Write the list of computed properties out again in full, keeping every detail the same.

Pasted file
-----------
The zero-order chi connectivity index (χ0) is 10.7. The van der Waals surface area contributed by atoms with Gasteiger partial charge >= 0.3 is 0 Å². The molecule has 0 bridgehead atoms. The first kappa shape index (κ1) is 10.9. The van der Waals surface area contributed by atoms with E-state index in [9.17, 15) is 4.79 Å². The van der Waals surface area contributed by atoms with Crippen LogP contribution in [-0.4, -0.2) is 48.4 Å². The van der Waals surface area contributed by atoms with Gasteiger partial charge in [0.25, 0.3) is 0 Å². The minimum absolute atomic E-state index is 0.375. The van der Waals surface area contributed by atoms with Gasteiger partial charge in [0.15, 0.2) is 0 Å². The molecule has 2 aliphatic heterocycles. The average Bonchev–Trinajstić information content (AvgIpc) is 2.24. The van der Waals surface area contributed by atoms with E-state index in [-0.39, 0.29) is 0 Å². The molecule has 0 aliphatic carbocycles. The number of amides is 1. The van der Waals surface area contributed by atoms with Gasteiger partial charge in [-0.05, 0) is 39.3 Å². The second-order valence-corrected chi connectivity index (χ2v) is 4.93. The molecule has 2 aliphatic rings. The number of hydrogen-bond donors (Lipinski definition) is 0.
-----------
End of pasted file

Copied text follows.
The zero-order chi connectivity index (χ0) is 10.7. The van der Waals surface area contributed by atoms with Gasteiger partial charge >= 0.3 is 0 Å². The molecule has 0 bridgehead atoms. The first kappa shape index (κ1) is 10.9. The van der Waals surface area contributed by atoms with E-state index in [9.17, 15) is 4.79 Å². The van der Waals surface area contributed by atoms with Crippen LogP contribution in [-0.4, -0.2) is 48.4 Å². The van der Waals surface area contributed by atoms with Gasteiger partial charge in [0.25, 0.3) is 0 Å². The minimum absolute atomic E-state index is 0.375. The van der Waals surface area contributed by atoms with Gasteiger partial charge in [0.15, 0.2) is 0 Å². The molecule has 2 aliphatic heterocycles. The average Bonchev–Trinajstić information content (AvgIpc) is 2.24. The van der Waals surface area contributed by atoms with E-state index in [-0.39, 0.29) is 0 Å². The molecule has 0 aliphatic carbocycles. The number of amides is 1. The van der Waals surface area contributed by atoms with Gasteiger partial charge in [-0.05, 0) is 39.3 Å². The second-order valence-corrected chi connectivity index (χ2v) is 4.93. The molecule has 2 aliphatic rings. The number of hydrogen-bond donors (Lipinski definition) is 0.